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Founding member of the First Friday Oakland Art Murmur, Rock Paper Scissors Collective writes: With a little volunteer elbow-grease and fundraising effort, the Rock Paper Scissors Collective (RPSC) was born — a destination where the community could come together, organize, share skills, knowledge and create. Now, we are being forced out of our space. The Collective’s long time landlord plans to charge market value for the space, well beyond what we can afford as an all-volunteer run nonprofit. As of August 31st, RPS will be without a home.
On July 14, three of the remaining Santa Cruz Eleven defendants agreed to a plea deal with the prosecution, and the last remaining member of the group followed suit at his hearing on July 22, bringing to a close the Occupy-era case that has been slowly moving along since 2011. Defendants entered pleas of “no contest” to a charge of misdemeanor trespass. The felony vandalism charge was dropped.
On July 4, community members in Santa Cruz held a public campout at Santa Cruz City Hall, but it was quickly cut short by police at about 1am. The campout was organized in response to the recent reduction of services at the Homeless Services Center that occurred due to a funding deficit, as well as to protest local laws that criminalize sleeping outdoors. At least eight individuals were issued infraction citations for refusing to leave City Hall.
In June, the Santa Cruz County Grand Jury released its report: "Medical Services at the Jails: How Does the Sheriff­ Coroner Manage Oversight?" Since 2012, Santa Cruz County has outsourced its jail medical services to the private for-­profit corporation California Forensic Medical Group (CFMG). The Grand Jury has found that there is, "a lack of transparency and accountability on the part of CFMG and there is insufficient oversight by the Sheriff ­Coroner’s office."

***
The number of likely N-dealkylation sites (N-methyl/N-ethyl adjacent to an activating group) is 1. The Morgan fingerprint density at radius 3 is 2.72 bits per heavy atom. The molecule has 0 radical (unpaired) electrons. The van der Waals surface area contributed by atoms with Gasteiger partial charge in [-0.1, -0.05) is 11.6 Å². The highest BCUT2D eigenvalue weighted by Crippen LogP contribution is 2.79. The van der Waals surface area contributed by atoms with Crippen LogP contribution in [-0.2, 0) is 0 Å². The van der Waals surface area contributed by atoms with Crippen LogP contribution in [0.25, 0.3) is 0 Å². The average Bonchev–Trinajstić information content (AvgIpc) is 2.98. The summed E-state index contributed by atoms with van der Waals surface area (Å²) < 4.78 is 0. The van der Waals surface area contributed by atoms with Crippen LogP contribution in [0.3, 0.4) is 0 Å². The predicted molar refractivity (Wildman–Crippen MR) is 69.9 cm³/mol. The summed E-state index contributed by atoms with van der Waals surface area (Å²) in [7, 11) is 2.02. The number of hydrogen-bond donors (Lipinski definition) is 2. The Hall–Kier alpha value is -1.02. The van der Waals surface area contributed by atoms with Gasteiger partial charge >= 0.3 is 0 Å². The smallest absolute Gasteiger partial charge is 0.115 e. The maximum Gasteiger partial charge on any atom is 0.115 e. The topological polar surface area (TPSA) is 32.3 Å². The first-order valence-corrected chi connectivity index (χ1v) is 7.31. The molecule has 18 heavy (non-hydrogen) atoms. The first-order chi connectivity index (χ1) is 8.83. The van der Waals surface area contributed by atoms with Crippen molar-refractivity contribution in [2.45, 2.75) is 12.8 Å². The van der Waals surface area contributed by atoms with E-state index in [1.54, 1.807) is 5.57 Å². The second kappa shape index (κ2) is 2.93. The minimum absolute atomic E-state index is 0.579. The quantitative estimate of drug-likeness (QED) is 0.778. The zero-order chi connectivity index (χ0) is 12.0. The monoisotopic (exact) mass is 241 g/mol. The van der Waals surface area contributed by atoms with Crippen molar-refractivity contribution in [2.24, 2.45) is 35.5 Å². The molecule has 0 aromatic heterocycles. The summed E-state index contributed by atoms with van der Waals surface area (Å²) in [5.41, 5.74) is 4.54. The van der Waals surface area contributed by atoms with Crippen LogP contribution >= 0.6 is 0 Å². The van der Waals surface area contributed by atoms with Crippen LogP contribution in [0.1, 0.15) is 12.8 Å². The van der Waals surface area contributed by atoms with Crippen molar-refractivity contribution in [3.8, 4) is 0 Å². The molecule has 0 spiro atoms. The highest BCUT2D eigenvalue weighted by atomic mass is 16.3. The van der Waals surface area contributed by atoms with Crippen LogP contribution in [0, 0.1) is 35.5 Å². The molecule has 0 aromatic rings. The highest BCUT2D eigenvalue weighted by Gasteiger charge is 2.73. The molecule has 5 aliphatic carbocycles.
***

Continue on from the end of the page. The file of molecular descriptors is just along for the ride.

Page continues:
The Homeless Services Center announced in June that due to the withdrawal of State administered federal emergency funds, they were laying off workers and a large portion of the services they offer would most likely be eliminated if alternative funding was not found. Shortly after the announcement, the Santa Cruz County Grand Jury released a new report titled: Recipe for Failure: Shrinking Budgets and Increasing Needs for Emergency Homeless Shelters.
On May 24, the 35th anniversary of Food Not Bombs was marked with a six hour party in Santa Cruz. Those needing nourishment were greeted with live music and an especially celebratory atmosphere, in addition to free food, a free market, and a variety of other free services. By combining social and environmental justice activism, nonviolent direct action, and a philosophy that emphasizes sharing over charity, Food Not Bombs has differentiated itself from other global organizations that distribute food to the hungry.
On May 23, families and loved ones of people in solitary confinement, and advocates from community organizations, held the third Statewide Coordinated Actions To End Solitary Confinement (SCATESC) throughout California. In Santa Cruz, about 25 people rallied at the entrance to the Municipal Wharf, where locals and tourists found two large banners, storyboards exposing the realities of solitary confinement, signs, and educational literature about solitary confinement in Santa Cruz and California.